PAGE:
Quality of life in euthymic patients with unipolar major depressive disorder and bipolar disorder
Authors Bo Q, Tian L, Li F, Mao Z, Wang Z, Ma X, Wang C
Received 14 January 2019
Accepted for publication 3 May 2019
Published 24 June 2019 Volume 2019:15 Pages 1649—1657
Checked for plagiarism Yes
Review by Single anonymous peer review
Peer reviewer comments 2
Editor who approved publication: Dr Jun Chen
Qijing Bo,1–4,* Lu Tian,1–4,* Feng Li,1–4 Zhen Mao,1–4 Zhimin Wang,1–4 Xin Ma,1–4 Chuanyue Wang1–4
1The National Clinical Research Center for Mental Disorders, Beijing Anding Hospital, Capital Medical University, Beijing 100088, People’s Republic of China; 2Beijing Key Laboratory of Mental Disorders, Beijing Anding Hospital, Capital Medical University, Beijing 100088, People’s Republic of China; 3Beijing Institute for Brain Disorders Center of Schizophrenia, Beijing Anding Hospital, Capital Medical University, Beijing 100088, People’s Republic of China; 4Advanced Innovation Center for Human Brain Protection, Capital Medical University, Beijing 100069, People’s Republic of China
*These authors contributed equally to this work
Objective: This study aimed to compare quality of life (QOL) between patients with major depressive disorder (MDD) in remission and patients with bipolar disorder (BD) in remission, and to explore the relationship between QOL and demographic, clinical, and cognitive variables.
Methods: This study included 49 euthymic patients with MDD, 59 euthymic patients with BD, and 52 healthy controls (HC). The 17-item Hamilton Depression Rating Scale (HAMD-17), Hamilton Anxiety Rating Scale (HAMA), and Young Mania Rating Scale (YMRS) were used to assess symptoms of depression, anxiety, and mania respectively. QOL was assessed with the Chinese version of the World Health Organization Quality of Life Scale Brief (WHOQOL-BREF). Cognitive function was assessed with the repeated neuropsychological assessment scale (RBANS).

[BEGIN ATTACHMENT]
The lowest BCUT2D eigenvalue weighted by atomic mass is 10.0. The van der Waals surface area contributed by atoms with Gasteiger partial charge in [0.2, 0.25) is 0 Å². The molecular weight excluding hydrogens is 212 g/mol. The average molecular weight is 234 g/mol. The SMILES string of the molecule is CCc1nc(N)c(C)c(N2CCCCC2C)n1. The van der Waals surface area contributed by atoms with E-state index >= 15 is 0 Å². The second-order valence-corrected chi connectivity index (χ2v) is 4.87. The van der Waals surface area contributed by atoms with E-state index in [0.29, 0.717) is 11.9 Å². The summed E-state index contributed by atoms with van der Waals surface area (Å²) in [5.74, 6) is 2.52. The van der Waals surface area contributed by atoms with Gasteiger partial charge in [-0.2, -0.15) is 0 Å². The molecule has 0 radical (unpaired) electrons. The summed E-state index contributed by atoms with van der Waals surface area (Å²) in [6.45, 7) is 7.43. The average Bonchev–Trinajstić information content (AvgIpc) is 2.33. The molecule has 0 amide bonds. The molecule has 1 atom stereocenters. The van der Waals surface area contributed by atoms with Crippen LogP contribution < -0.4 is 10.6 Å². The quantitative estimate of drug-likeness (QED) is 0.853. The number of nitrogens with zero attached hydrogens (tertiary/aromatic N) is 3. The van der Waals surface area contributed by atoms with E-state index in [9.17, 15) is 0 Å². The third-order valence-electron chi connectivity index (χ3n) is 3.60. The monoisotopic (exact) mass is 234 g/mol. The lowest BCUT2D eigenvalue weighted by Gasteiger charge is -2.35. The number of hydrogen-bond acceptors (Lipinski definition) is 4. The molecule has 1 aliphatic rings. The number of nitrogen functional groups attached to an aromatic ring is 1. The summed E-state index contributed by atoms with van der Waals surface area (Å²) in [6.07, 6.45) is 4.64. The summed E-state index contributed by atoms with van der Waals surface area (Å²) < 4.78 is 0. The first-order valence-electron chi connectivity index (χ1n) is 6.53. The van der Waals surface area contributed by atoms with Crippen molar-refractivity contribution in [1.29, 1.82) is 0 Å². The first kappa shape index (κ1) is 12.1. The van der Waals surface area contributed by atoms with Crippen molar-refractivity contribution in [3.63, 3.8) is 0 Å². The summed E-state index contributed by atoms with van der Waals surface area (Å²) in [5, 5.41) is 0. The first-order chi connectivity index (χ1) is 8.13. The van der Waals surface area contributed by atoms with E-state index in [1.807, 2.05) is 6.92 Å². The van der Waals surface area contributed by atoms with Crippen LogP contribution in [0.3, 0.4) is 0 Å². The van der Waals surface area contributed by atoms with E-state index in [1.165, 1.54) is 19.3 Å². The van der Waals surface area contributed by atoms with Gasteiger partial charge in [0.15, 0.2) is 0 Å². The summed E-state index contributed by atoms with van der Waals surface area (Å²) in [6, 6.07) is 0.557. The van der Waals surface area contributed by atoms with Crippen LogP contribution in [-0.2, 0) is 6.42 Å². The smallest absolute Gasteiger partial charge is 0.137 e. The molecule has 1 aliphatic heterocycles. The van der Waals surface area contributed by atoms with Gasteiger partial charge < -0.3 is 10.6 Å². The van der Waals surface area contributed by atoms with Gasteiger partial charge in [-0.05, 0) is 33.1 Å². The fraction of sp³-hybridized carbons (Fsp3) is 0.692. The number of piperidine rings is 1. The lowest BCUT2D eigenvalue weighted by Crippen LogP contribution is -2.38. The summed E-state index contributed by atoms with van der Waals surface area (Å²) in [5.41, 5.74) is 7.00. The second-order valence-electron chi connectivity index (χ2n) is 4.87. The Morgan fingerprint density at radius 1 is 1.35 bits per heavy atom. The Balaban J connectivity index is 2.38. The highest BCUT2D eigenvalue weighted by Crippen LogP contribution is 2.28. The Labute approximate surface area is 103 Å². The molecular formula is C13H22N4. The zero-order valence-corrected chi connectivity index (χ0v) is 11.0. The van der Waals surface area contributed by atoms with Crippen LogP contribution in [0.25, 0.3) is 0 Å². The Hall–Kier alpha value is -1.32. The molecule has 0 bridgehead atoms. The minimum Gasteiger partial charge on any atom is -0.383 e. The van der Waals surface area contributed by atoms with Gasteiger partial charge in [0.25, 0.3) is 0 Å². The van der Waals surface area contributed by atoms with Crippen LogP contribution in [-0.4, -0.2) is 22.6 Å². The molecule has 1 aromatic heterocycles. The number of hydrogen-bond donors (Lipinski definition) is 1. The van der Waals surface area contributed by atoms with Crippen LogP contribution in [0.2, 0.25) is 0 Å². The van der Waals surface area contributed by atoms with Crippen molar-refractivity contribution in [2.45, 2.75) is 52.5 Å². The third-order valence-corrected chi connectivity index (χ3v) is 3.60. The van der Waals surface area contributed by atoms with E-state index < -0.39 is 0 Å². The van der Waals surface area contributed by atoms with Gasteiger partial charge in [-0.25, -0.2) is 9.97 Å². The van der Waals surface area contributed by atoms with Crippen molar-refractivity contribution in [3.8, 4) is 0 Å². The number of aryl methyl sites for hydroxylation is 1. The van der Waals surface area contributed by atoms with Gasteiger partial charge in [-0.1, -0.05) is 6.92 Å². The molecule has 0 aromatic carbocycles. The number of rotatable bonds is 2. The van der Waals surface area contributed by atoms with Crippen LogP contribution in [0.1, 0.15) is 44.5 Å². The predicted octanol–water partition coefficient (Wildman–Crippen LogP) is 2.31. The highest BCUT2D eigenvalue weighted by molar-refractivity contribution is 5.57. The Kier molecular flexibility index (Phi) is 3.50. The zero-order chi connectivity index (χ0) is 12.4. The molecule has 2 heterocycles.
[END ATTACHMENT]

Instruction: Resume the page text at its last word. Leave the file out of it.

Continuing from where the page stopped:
Results: Compared with HC, patients with MDD had lower overall and subdomain scores (except ENVIR) on the WHOQOL-BREF (p<0.05). The BD group had decreased overall WHOQOL-BREF scores and decreased PHYS and SOCIL subdomain scores (p<0.05). PSYCH scores were lower in patients with MDD, compared with patients with BD (p<0.05). Among patients with MDD, HAMD score was negatively correlated with all domains on the WHOQOL-BREF. Marital status was associated with an increase in subdomain scores on the PSYCH and ENVIR subdomains. In the BD group, attention on the RBANS correlated negatively with PSYCH score; age correlated negatively with SOCIL.
Conclusions: QOL of patients with MDD and BD in remission is inferior to that of the normal population. QOL among MDD is inferior to that among BD. Marital status was associated with increased QOL among MDD, but not among BD. Residual symptoms related to depression or anxiety decreased QOL in both MDD and BD. More attention should be paid to the QOL of patients with mood disorders, especially MDD, even during euthymic periods.
Keywords: major depressive disorder, bipolar disorder, quality of life, euthymic, cognitive function
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